The top tech official at Veterans Affairs said the department risks being "overwhelmed" if the number of attacks continues to increase.
The Department of Veterans Affairs is an increasingly popular target for hackers and cyber criminals. Attempts to infiltrate VA networks, or ship malware to VA employees and contractors via phishing emails, are growing exponentially, according to data released by the agency.
There were more than 350 million attempts to infiltrate VA networks in March 2015, up from 15 million in November 2014. The VA blocked almost 1.2 billion pieces of malware targeting VA systems in March, up from 300 million six months ago.
Steph Warren, the top tech official at VA, said the department risks being "overwhelmed" if attacks continue to grow at the current rate of increase. The VA has been releasing top line numbers on cyber infiltration attempts in recent months, so there is a clearer picture of the threats facing VA than those facing other agencies. But Warren pointed out during an April 30 call with reporters, "there is lots and lots of interest, and we are not the only ones seeing this kind of interest." Warren added, "we hope there is some appreciation of the level of threat that is coming at these organizations."
VA is a customer of the Einstein network protection system run by the Department of Homeland Security. Warren said that VA was "aggressively taking advantage" of new features being added to the Einstein toolkit.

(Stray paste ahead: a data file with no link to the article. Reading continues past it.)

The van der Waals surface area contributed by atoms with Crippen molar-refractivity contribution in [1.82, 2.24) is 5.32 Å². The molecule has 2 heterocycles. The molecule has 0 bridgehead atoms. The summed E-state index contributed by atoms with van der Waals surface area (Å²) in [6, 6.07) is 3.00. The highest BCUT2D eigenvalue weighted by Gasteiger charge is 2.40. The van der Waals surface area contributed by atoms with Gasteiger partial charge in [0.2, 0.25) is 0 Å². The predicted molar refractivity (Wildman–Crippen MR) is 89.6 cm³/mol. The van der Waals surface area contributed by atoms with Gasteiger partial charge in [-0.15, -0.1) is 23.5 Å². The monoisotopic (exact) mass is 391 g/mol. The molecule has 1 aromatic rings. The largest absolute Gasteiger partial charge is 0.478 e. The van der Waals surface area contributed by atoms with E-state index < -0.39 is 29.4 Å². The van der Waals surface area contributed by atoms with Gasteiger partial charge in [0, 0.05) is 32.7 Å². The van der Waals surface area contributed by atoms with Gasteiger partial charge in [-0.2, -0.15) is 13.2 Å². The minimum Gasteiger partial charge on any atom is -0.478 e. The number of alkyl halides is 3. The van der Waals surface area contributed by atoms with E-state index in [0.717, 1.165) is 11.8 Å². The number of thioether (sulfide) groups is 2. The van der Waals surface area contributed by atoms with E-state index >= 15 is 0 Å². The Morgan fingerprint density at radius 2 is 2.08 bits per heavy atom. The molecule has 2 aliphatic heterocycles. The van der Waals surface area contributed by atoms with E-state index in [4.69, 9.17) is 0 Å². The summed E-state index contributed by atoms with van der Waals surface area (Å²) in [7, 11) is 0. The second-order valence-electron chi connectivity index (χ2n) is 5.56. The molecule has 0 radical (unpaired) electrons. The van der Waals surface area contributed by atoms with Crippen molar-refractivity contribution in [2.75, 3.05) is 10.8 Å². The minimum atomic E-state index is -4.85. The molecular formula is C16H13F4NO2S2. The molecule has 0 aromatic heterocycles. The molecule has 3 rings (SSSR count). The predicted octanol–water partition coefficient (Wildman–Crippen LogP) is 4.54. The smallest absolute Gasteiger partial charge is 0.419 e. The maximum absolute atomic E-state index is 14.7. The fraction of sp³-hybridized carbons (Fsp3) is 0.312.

Warren also said that VA tech employees are taking a harder line with colleagues who are opening and activating phishing emails by clicking on attachments from unknown senders. Workers who click on phishing emails typically get a chat on proper email precautions and cyber hygiene from an IT staffer that includes an explanation of what could happen if a rogue program were permitted to infect the system. The VA's defenses in combination with Einstein have blocked these inbound intrusion attempts, but Warren stressed that the volume of attacks presented an urgent threat.
"Six months ago, I could not have projected that we would be seeing this volume, this intensity of attacks," he said.
At the same time as it fends off attacks to its network, the VA is mulling how it might move some of its data and operations to commercial cloud environments. Warren said that Office of Information and Technology staff, along with representatives from around the VA -- including the general counsel and inspector general's office --are meeting to develop a cloud computing strategy. A previous plan to move VA email to an HP cloud was scuttled because the VA OIG objected to the records retention schedules contained in the cloud deal.
Warren said he hoped to develop a plan to move high-security and medium-security apps and data to the cloud. "We're not looking for a consensus solution," Warren said. Instead, he wants to clear potential hurdles to moving to the cloud and address objections as they come up. Warren said he hoped to see a first draft of the cloud strategy within 30 days.
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